But if you still want to de-power the ABS: Remove the seat on your bike. Turn on the ignition, and listen for a relay clicking in response to the blinking lights. That is the ABS power relay. Turn the bike off, and remove the ABS relay, the one Michael mentioned. The bike will run fine without it, like I did on my 94 RS for eight years. But then I eventually replaced the failed ABS modulator and reactivated the system. If you do this do NOT trash the relay, store it elsewher on the bike.

    Back to the real issue. There is no reason at all to remove the ABS system, or to de-power it either. Your real issue is a low votlage battery condition. Get a Deltran, or Schumacher, or BMW battery tender and leave the bike plugged in when you're not riding it, even just overnight. "Hassles of a bettery tender"? What hassles? Get the small transformer style tender that just plugs in the wall outlet. You'll maintain the battery charge level, you'll keep the ABS ready and active for when you need it, and you'll get much longer battery life. No more blinking lights. All plusses. I live in cool/cold east central Wisconsin and ride my 94 RS from March 1st to December 1st, and with using a battery tender I have never had a cold weather ABS start fault since using the tender. The battery in my RS lasts longer than normal, so less frequent replacement. Only $35 bucks for the small bettery tender at your local cycle shop. Your bike will appreciate it too.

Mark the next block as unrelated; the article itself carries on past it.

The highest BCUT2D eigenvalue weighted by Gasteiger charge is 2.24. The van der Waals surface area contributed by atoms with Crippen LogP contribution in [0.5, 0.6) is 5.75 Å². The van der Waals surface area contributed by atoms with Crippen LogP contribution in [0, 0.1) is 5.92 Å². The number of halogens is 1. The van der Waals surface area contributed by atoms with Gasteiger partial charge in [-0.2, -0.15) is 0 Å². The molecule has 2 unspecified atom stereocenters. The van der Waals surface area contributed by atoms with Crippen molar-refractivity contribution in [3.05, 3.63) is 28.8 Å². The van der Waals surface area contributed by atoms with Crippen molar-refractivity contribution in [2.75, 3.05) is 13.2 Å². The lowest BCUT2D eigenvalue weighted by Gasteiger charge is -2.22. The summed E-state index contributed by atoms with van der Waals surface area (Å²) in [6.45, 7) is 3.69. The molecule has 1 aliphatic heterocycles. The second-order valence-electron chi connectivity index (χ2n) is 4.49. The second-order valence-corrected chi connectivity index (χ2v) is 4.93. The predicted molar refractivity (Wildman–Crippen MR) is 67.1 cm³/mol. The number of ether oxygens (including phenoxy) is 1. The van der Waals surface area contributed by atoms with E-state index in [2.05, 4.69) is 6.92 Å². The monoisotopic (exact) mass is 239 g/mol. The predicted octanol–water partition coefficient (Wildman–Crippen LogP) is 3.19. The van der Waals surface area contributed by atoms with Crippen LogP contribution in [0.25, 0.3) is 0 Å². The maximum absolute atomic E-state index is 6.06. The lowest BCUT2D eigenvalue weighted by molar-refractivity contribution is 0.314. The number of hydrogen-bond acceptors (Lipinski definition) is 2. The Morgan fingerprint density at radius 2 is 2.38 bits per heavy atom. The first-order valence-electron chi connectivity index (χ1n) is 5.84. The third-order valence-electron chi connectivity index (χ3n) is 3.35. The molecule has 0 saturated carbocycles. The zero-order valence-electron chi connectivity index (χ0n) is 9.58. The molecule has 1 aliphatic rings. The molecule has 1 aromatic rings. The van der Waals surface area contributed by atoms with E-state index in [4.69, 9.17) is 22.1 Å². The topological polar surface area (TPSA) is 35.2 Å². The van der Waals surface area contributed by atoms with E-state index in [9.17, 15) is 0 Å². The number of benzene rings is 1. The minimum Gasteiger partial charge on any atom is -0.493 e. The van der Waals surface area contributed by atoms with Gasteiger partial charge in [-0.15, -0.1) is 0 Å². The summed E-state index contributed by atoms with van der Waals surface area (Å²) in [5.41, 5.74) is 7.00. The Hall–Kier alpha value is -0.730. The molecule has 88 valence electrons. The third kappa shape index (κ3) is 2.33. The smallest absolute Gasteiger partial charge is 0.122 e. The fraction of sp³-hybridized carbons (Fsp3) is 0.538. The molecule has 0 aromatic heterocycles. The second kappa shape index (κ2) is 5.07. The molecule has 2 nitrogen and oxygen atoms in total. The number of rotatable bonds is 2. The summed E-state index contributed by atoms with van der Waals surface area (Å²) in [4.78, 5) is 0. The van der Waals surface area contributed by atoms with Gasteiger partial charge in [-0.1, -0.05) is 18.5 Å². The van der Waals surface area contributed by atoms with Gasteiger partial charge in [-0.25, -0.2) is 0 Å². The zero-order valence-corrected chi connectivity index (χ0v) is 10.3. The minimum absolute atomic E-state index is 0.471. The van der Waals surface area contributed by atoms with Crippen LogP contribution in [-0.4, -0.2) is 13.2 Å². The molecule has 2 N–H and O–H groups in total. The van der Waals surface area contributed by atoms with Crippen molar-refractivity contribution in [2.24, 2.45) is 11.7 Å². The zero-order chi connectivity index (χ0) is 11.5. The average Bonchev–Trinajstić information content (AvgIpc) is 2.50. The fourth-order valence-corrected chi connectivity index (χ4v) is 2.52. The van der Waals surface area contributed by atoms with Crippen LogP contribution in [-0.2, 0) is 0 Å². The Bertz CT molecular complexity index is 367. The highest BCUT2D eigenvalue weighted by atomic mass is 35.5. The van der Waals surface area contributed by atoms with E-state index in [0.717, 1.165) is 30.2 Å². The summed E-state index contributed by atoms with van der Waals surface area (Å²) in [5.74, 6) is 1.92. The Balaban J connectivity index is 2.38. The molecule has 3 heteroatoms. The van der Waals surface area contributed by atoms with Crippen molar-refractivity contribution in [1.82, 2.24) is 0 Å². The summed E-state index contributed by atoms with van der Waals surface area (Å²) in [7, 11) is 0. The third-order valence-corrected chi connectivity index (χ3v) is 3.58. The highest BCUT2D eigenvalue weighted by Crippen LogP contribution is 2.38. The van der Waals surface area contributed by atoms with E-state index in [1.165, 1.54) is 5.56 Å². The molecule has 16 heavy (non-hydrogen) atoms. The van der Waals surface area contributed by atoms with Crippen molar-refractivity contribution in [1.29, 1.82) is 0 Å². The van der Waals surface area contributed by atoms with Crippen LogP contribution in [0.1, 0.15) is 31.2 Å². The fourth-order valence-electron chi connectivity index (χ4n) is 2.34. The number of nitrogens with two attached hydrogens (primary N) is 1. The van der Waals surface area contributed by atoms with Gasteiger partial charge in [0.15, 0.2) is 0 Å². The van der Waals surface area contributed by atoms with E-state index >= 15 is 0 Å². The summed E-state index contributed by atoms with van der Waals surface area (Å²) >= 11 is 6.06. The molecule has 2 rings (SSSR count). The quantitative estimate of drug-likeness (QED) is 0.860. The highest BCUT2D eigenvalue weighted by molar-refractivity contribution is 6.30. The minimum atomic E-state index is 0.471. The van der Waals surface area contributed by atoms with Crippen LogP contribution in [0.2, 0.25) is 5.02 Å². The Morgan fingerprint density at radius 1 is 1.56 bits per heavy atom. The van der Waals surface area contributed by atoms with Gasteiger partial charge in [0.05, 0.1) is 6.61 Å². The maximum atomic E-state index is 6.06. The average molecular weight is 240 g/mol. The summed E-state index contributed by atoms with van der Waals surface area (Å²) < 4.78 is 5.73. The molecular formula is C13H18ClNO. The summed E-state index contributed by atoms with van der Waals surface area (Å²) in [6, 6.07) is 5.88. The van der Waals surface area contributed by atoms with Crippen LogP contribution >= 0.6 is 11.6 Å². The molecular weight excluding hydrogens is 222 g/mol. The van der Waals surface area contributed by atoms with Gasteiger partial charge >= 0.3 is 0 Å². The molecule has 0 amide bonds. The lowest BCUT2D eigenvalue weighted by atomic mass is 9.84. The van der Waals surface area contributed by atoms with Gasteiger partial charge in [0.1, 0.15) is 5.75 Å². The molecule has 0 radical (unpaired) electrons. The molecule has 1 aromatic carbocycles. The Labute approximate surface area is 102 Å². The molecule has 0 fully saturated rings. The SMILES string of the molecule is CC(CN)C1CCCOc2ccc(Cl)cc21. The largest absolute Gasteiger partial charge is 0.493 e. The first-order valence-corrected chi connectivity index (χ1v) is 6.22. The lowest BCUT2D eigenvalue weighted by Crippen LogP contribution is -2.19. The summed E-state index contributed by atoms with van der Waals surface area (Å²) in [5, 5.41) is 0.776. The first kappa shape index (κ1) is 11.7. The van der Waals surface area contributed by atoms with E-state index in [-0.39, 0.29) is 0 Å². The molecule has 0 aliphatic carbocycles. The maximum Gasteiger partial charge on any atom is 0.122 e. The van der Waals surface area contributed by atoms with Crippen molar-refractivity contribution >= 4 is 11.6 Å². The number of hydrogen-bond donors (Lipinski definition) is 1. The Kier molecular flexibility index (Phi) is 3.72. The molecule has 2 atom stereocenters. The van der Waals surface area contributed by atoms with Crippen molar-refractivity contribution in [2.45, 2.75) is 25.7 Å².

Now, we tend to be fairly direct here on these forums, and not to point fingers or past judgement, but still you want to give up the potential life saving capability of ABS versus the "hassle" of plugging in a battery tender? Yes you claim to have ridden many previous ABS free miles (100,000? 250,000+?). But, how much rider training have you had or done? Do you practice high effort braking skills? I ask because a lot of riders feel they are better riders than they really are. Just saying, don't give up that critical ability without really weighing the consequences.
    Last edited by ANDYVH; 11-19-2012 at 02:40 PM.

  5. #5
    Long Range Rifleman
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    Andy,

    I tried the relay removal and the lower lamp stays illuminated.

    I understand your argument for ABS but I don't care to have to deal with a bettery tender, etc. Thanks for the concern and the time to reply.

    I managed to get by without ABS for many, many years. After finding a schematic, I will continue to do so when I remove power from the control unit this weekend.

    thanks to all for the replies.

  6. #6
    Pepperfool GSAddict's Avatar
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    Quote Originally Posted by NI5L View Post